Wales ( cy, Cymru ) is a country that is part of the United Kingdom. It is bordered by England to the east, the Irish Sea to the north and west, the Celtic Sea to the south west and the Bristol Channel to the south. It had a population in 2021 of 3,107,500 and has a total area of . Wales has over of coastline and is largely mountainous with its higher peaks in the north and central areas, including Snowdon (), its highest summit. The country lies within the north temperate zone and has a changeable, maritime climate. The capital and largest city is Cardiff. Welsh national identity emerged among the Celtic Britons after the Roman withdrawal from Britain in the 5th century, and Wales was formed as a kingdom under Gruffydd ap Llywelyn in 1055. Wales is regarded as one of the Celtic nations. The conquest of Wales by Edward I of England was completed by 1283, though Owain Glyndŵr led the Welsh Revolt against English rule in the early 15th century, and briefly re-est ...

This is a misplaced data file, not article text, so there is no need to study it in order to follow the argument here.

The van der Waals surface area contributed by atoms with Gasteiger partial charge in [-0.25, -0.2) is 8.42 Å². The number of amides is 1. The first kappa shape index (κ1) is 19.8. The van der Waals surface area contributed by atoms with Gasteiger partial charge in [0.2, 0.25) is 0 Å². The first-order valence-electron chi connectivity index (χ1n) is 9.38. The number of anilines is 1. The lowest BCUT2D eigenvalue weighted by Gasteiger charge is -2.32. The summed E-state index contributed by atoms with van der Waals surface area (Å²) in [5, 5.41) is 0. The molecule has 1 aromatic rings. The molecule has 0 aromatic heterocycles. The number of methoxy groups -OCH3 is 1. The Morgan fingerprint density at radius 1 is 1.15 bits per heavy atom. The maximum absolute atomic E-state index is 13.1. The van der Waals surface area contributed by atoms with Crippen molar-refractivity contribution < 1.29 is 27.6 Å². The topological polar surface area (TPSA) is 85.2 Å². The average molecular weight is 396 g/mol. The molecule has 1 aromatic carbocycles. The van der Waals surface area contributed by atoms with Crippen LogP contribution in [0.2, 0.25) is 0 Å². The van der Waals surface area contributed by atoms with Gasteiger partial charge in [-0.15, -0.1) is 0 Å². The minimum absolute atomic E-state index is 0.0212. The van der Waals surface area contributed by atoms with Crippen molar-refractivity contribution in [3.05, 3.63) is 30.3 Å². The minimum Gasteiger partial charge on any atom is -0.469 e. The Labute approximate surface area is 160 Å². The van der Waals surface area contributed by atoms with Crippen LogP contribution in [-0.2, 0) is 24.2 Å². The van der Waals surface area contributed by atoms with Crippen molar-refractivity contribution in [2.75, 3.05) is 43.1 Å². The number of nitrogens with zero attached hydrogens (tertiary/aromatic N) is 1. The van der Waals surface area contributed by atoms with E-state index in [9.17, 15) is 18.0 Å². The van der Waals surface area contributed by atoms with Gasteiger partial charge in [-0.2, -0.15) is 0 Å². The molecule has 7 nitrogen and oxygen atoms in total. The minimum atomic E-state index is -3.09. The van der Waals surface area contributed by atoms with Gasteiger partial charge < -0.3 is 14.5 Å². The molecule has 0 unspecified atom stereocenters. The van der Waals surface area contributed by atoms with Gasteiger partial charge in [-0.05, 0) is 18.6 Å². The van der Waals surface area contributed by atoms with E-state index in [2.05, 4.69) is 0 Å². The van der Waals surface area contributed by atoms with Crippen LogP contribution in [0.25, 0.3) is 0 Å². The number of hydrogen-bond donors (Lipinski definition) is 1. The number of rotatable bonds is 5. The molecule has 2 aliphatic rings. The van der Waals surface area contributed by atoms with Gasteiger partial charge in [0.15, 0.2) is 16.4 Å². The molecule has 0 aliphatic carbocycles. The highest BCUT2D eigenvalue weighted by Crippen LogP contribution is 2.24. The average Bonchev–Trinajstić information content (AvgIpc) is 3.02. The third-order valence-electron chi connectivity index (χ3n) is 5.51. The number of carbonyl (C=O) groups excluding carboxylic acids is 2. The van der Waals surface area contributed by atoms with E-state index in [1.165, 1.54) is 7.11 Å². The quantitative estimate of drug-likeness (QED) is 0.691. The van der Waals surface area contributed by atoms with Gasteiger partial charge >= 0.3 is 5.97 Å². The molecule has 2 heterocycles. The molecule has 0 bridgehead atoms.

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Parish Meeting
A parish meeting, in England, is a meeting to which all the electors in a civil parish are entitled to attend. In some cases, where a parish or group of parishes has fewer than 200 electors, the parish meeting can take on the role of a parish council, with statutory powers, and electing a chairman and clerk to act on the meeting's behalf. Every parish in England has a parish meeting. Function Parish meetings are a form of direct democracy, which is uncommon in the United Kingdom, which primarily uses representative democracy. In England, the annual parish meeting of a parish with a parish council must take place between 1 March and 1 June, both dates inclusive, and must take place no earlier than 6pm. In areas where there is a parish council, the chairman of the parish council shall chair the parish meeting, and the parish meeting has none of the powers listed in the next section of this article. It acts only as an annual democratic point of communication. Powers where there ...
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Department For Communities And Local Government